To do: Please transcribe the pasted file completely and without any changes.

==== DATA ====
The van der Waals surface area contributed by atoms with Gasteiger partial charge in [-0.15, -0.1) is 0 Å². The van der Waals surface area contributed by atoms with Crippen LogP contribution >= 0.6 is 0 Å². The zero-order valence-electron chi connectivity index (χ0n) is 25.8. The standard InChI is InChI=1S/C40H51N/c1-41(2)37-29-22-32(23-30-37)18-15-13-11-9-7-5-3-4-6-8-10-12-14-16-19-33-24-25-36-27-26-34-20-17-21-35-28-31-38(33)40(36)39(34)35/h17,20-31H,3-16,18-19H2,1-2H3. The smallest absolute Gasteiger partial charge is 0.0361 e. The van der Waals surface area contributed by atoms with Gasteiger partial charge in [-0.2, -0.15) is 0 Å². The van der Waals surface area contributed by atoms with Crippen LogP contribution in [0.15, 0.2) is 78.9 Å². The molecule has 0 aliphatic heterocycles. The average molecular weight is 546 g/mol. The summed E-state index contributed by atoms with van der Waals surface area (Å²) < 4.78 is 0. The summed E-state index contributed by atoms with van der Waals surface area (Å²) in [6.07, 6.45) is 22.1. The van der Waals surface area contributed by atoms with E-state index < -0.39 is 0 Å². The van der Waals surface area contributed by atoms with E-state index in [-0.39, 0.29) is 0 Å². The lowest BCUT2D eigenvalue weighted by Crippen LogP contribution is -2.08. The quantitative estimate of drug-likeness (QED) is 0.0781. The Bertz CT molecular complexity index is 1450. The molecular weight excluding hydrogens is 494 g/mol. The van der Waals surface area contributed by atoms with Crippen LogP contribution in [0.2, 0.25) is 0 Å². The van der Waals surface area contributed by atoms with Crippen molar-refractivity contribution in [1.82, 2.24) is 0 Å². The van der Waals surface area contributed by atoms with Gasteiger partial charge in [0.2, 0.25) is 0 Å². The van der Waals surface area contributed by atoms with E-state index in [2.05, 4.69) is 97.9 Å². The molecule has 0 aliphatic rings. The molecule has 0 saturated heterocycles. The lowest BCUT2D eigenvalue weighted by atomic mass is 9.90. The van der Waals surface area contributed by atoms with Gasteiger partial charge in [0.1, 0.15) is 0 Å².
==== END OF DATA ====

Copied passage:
The van der Waals surface area contributed by atoms with Gasteiger partial charge in [-0.15, -0.1) is 0 Å². The van der Waals surface area contributed by atoms with Crippen LogP contribution >= 0.6 is 0 Å². The zero-order valence-electron chi connectivity index (χ0n) is 25.8. The standard InChI is InChI=1S/C40H51N/c1-41(2)37-29-22-32(23-30-37)18-15-13-11-9-7-5-3-4-6-8-10-12-14-16-19-33-24-25-36-27-26-34-20-17-21-35-28-31-38(33)40(36)39(34)35/h17,20-31H,3-16,18-19H2,1-2H3. The smallest absolute Gasteiger partial charge is 0.0361 e. The van der Waals surface area contributed by atoms with Gasteiger partial charge in [-0.2, -0.15) is 0 Å². The van der Waals surface area contributed by atoms with Crippen LogP contribution in [0.15, 0.2) is 78.9 Å². The molecule has 0 aliphatic heterocycles. The average molecular weight is 546 g/mol. The summed E-state index contributed by atoms with van der Waals surface area (Å²) < 4.78 is 0. The summed E-state index contributed by atoms with van der Waals surface area (Å²) in [6.07, 6.45) is 22.1. The van der Waals surface area contributed by atoms with E-state index < -0.39 is 0 Å². The van der Waals surface area contributed by atoms with E-state index in [-0.39, 0.29) is 0 Å². The lowest BCUT2D eigenvalue weighted by Crippen LogP contribution is -2.08. The quantitative estimate of drug-likeness (QED) is 0.0781. The Bertz CT molecular complexity index is 1450. The molecular weight excluding hydrogens is 494 g/mol. The van der Waals surface area contributed by atoms with Crippen LogP contribution in [0.2, 0.25) is 0 Å². The van der Waals surface area contributed by atoms with Crippen molar-refractivity contribution in [1.82, 2.24) is 0 Å². The van der Waals surface area contributed by atoms with Gasteiger partial charge in [0.2, 0.25) is 0 Å². The van der Waals surface area contributed by atoms with E-state index in [2.05, 4.69) is 97.9 Å². The molecule has 0 aliphatic rings. The molecule has 0 saturated heterocycles. The lowest BCUT2D eigenvalue weighted by atomic mass is 9.90. The van der Waals surface area contributed by atoms with Gasteiger partial charge in [0.1, 0.15) is 0 Å².